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The Washington Post announces 2017 White House team

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The Washington Post’s National Editor Scott Wilson and Senior Politics Editor Steven Ginsberg today announced the new White House reporting team.

We’re excited to announce our new White House team, whose mission is as challenging as it is energizing: to chronicle a presidency that promises to be unlike any other and that will, one way or another, transform the nation.

Dan Eggen will lead the team after guiding our Trump campaign coverage with stunning success for much of the year. Dan was a highly successful White House correspondent during the George W. Bush administration and, as a White House editor before the 2016 presidential election began, made every reporter on his team better. Before that he covered the Justice Department, national security in the immediate aftermath of the 9/11 attacks, and money and politics. He is patient, funny, Twitter-addicted in the best ways and an excellent colleague.

The deputy White House editor will be Dave Clarke, who has helped Rachel Van Dongen build PowerPost into the success it is today. Dave brings a broad knowledge of Washington politics to bear on this assignment, and an insightful and determined approach to our digital reporting on politics and government. Not only do we expect his editing skill to elevate the staff’s work, but we know also that Dave’s even temperament and wry sense of humor will make a grueling job a lot more fun to do.

Philip Rucker, who anchored our coverage throughout the election, will take a leading role in this mission as our new White House Bureau Chief. Phil has shown through his journalism, his collegiality and his leadership that he is ideally suited to this role. There is no story he is unable to take on, no news beyond his reach. Phil will help shape both our daily coverage and our broader ambitions.

This will be Phil’s second tour at the White House, after covering the beginning of President Obama’s second term. He has also covered Congress, Mitt Romney’s second presidential campaign and served as a national political correspondent.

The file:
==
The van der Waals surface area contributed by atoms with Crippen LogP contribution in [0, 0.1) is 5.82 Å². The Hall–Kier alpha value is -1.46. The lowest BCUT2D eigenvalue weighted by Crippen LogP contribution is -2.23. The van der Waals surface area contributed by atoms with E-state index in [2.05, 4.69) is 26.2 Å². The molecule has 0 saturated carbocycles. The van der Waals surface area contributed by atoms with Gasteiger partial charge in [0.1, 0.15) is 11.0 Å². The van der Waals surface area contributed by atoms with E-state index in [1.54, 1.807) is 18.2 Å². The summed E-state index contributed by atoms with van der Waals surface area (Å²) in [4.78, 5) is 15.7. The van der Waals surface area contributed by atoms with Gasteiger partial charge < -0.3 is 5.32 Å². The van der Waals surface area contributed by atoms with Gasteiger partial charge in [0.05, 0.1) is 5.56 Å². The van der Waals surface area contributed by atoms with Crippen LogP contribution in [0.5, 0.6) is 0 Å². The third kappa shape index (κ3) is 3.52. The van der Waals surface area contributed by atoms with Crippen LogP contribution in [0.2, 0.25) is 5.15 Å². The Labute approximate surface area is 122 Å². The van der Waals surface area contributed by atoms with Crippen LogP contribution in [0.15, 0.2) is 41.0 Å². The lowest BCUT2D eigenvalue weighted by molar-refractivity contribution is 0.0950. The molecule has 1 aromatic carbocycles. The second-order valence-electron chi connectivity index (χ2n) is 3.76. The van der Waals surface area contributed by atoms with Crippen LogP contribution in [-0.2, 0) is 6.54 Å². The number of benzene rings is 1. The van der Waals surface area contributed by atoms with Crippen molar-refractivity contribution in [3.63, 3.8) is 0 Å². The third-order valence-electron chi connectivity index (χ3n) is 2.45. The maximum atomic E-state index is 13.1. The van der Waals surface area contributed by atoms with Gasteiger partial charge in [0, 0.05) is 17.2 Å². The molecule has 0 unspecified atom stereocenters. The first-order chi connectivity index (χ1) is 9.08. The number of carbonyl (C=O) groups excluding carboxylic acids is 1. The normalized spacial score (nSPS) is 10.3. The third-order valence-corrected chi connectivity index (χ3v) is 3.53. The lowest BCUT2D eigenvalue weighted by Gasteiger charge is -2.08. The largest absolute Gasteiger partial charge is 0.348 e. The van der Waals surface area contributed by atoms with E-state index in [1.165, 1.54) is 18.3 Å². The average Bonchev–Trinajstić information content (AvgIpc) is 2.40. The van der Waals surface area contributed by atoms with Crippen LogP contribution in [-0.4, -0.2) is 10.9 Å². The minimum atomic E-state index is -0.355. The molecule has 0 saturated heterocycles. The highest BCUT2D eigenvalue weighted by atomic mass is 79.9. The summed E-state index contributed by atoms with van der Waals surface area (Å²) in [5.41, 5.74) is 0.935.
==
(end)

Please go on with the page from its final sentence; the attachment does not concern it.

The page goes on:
Jenna Johnson, who was our lead Trump correspondent during the election, will bring her keen reporting and writing talent to the White House. During the campaign, Jenna went to more than 170 Trump rallies and became the nation’s sharpest voice on the voters who supported him, as well as on Trump himself.

Her 3 a.m. dispatches became the stuff of campaign lore, each capturing a moment and together telling the story of a candidate and his supporters on a one-of-a-kind journey – and earning Jenna a Publisher’s Award. She will continue to tell those stories from the White House, with a particular eye toward whether Trump’s supporters are getting what they want from the new president.

David Nakamura will remain on the White House beat, where he has distinguished our coverage by breaking news on President Obama’s immigration and trade policies and writing astutely about foreign policy. Those topics will become even more critical during the Trump administration and we will count on Dave to help lead our coverage of those and other vital policy issues.

Ashley Parker, who covered Trump’s candidacy for The New York Times, will join our White House team in the new year. Ashley did during the campaign what we anticipate she will do during Trump’s presidency: break news, take us behind the scenes and explain the man and his vision.

Ashley will also help connect what Trump does in Washington to how it plays across America. She is a keen observer of the story of Washington itself and will write about how Trump changes the ways of the nation’s capital.

Abby Phillip will join the White House team after her sharp reporting and analysis of the Clinton campaign. Abby was a tireless and determined reporter and traveler, filing posts in the early hours of the morning and the late hours of the evening while also juggling pool duty, debate deadlines, intensive reading of hacked email dumps and the occasional necessity for sleep.

Abby wrote many smart analysis pieces in 2016, including several inside-the-campaign looks at Clinton’s vulnerabilities, weaknesses as a candidate and reluctance to change course when even those near her questioned the strategy. Her observations and reporting predicted many of the troubles Clinton eventually encountered, particularly among minority and young voters.

John Wagner will join the White House team after chronicling the campaigns of Martin O’Malley, Bernie Sanders and Hillary Clinton. John continually broke news and kept us ahead of the competition during Sanders’s unlikely run, then seamlessly joined the group covering Clinton after the primaries were over in June.

One story he co-wrote that month with Phil on the problems the Clinton campaign was ignoring in Pennsylvania, Michigan and Wisconsin proved to be especially prescient. John has also written extensively about policy and we will count on him to do more of the same as Trump reshapes the nation.

The team will be joined by Ylan Mui of the financial staff, who will cover economic policy from the White House and Treasury.

We look forward to the extraordinary journalism this team will do.

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